In 2020 – now only two years away – it’s estimated that almost one in every two Britons (47pc) who die will have had a cancer diagnosis in their lifetime. And the rate of diagnosis is rising – in 2010 it was 44pc, and in 1992 it was 32pc. If the trend continues, it will soon be fair to say that the majority of us will suffer from cancer in our lifetimes.
Already, cancer is the second leading cause of death in the Western world; worldwide, it accounts for one in six deaths. Strikingly, almost a third of all deaths from cancer can be attributed to lifestyle and behavioural risks, such as being overweight, smoking, drinking alcohol, lack of exercise and low intake of fruit and vegetables. The World Health Organisation estimate that nutrition and lifestyle factors may be responsible of up to 80pc of colorectal, breast and prostate cancer cases, and of one third of all cancer cases.
Eye opening stuff – but in one sense it shouldn’t come as a surprise. As far back as the 1970s, research demonstrated that many Western countries, including the UK, had diets high in animal products, fats, and, and associated high rates of colorectal, breast, prostrate, endometrial and lung cancer. Conversely, developing countries had diets based on a couple of starchy staple foods and low intakes of animal products, fats, and sugar; they also had low rates of these cancers.
In other words, we’ve known that our lifestyles are linked to cancer – and yet, we’ve struggled to change our behaviours accordingly. One in four Britons is now either overweight or obese, and excess weight carries with it huge risks for cancer development. A recent study in the United States found that obesity and being overweight accounted for 14pc of all cancer deaths in men and 20pc of those in women.
So, given that the average Western diet is often unhealthy and can promote increased cancer risk, how can we change our diets to decrease this risk? The most cancer preventative diets are those based on a Mediterranean or Japanese diet. These diets are based on a balanced ratio of omega 6 and 3 fatty acids, along with high levels of fibre and antioxidants in fruit, vegetables, olive oil and wine. The Japanese diet in particular is thought to confer cancer preventative mechanisms as it contains up to five times the amount of cruciferous vegetables as an American diet, as well as eating more unprocessed soy foods.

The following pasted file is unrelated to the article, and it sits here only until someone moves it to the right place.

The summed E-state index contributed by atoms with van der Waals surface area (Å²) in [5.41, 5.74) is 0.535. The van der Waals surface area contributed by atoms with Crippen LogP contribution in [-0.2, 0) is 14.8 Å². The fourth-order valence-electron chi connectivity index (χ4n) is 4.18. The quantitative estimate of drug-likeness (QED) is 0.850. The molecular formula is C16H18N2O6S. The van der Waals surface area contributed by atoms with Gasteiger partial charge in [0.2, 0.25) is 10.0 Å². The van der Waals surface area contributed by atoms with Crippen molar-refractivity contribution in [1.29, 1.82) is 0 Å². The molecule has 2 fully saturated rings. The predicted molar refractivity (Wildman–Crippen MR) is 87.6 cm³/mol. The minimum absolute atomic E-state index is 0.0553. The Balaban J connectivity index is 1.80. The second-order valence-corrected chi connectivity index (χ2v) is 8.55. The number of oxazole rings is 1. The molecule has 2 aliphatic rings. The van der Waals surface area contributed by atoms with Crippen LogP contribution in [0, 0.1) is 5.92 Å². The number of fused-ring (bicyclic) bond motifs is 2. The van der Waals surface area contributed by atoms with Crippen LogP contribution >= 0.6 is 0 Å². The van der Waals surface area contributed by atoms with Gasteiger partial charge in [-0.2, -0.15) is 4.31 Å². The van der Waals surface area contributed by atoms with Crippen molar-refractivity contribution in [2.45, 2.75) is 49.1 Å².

There are several cancer prevention guidelines based on research collated by World Cancer Research Fund, The American Institute for Cancer research, and the World Health Organisation among others. These include eating a diet rich in a variety of fruit and vegetables, avoiding red and processed meat (particularly that which is grilled or fried), and improving gut health by eating more fibre and fermented foods. Limiting alcohol consumption is also both obvious and necessary.
Whilst there are many foods that prevent cancer, below I’ve listed some of my favourites, which are really simple to include in your daily diet and are backed by evidence based science.
Onions and garlic
Both of these can be added to virtually any savoury dish to make it taste better … and prevent cancer.
Allicin and allyl sulphides are the active compounds in garlic and onion which take credit for its superstar status. These compounds bind with toxic chemicals so they can be excreted from the body, rather than taking a hold on your organs and causing havoc. The sulphur compounds act as bodyguards against oxidation and free radicals, which can cause cancer.
Tomatoes are packed with lycopene, which has been shown to help prevent prostate cancer, specifically by preventing the development of free radicals and DNA damage. Populations that eat lots of tomato dishes have a much lower risk of prostate cancer in men.
Cooking tomatoes, particularly in olive oil, increases the lycopene content and allows higher absorption into our cells. This explains why the Mediterranean diet is so effective on the cancer prevention front.
All berries are packed with anti-cancer molecules such as ellagic acid (raspberries and strawberries are loaded with this) and anthocyanidins (blueberries). Both compounds block the activity of two proteins which are essential to cancer spreading and forming new blood vessels.
Similarly, proanthocyanidins (cranberries) have high antioxidant activity, which can halt tumour development.
Snack on seasonal berries or throw into your morning porridge.
Several epidemiological studies have found that regular mushroom consumption reduces the rate of mortality from cancer. Japanese mushrooms such as shiitake, maitake and enokitake are packed with lentinan, which stimulates immune system activity, slowing tumour growth and the progress of cancer. They also help stimulate white blood cell count and activity.
Saute mushrooms with garlic, onion and basil and serve on sourdough or wholegrain toast for a real anti-cancer boost.
This ubiquitous herb is high in apigenin, a polyphenol that inhibits the growth of cancer cells by blocking angiogenesis (blood vessel formation) and by decreasing inflammatory processes.
Parsley can be added raw or cooked to a range of cuisines, including Mediterranean and Middle Eastern. Chop up and add to eggs, hummous, or use as a garnish on any dish.